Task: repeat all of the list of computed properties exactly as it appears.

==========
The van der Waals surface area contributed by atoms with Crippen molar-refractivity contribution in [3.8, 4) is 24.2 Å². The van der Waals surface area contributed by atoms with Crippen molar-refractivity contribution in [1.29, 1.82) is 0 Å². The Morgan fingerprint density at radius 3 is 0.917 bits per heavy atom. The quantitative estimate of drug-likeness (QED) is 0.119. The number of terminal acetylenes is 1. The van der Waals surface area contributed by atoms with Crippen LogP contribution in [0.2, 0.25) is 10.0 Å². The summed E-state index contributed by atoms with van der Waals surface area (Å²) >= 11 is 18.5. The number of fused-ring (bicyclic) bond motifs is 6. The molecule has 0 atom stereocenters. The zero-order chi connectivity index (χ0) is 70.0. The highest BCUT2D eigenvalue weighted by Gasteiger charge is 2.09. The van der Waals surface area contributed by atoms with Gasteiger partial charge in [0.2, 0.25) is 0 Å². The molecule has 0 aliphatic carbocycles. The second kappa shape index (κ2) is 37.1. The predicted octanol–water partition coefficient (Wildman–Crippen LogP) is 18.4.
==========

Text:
The van der Waals surface area contributed by atoms with Crippen molar-refractivity contribution in [3.8, 4) is 24.2 Å². The van der Waals surface area contributed by atoms with Crippen molar-refractivity contribution in [1.29, 1.82) is 0 Å². The Morgan fingerprint density at radius 3 is 0.917 bits per heavy atom. The quantitative estimate of drug-likeness (QED) is 0.119. The number of terminal acetylenes is 1. The van der Waals surface area contributed by atoms with Crippen LogP contribution in [0.2, 0.25) is 10.0 Å². The summed E-state index contributed by atoms with van der Waals surface area (Å²) >= 11 is 18.5. The number of fused-ring (bicyclic) bond motifs is 6. The molecule has 0 atom stereocenters. The zero-order chi connectivity index (χ0) is 70.0. The highest BCUT2D eigenvalue weighted by Gasteiger charge is 2.09. The van der Waals surface area contributed by atoms with Gasteiger partial charge in [0.2, 0.25) is 0 Å². The molecule has 0 aliphatic carbocycles. The second kappa shape index (κ2) is 37.1. The predicted octanol–water partition coefficient (Wildman–Crippen LogP) is 18.4.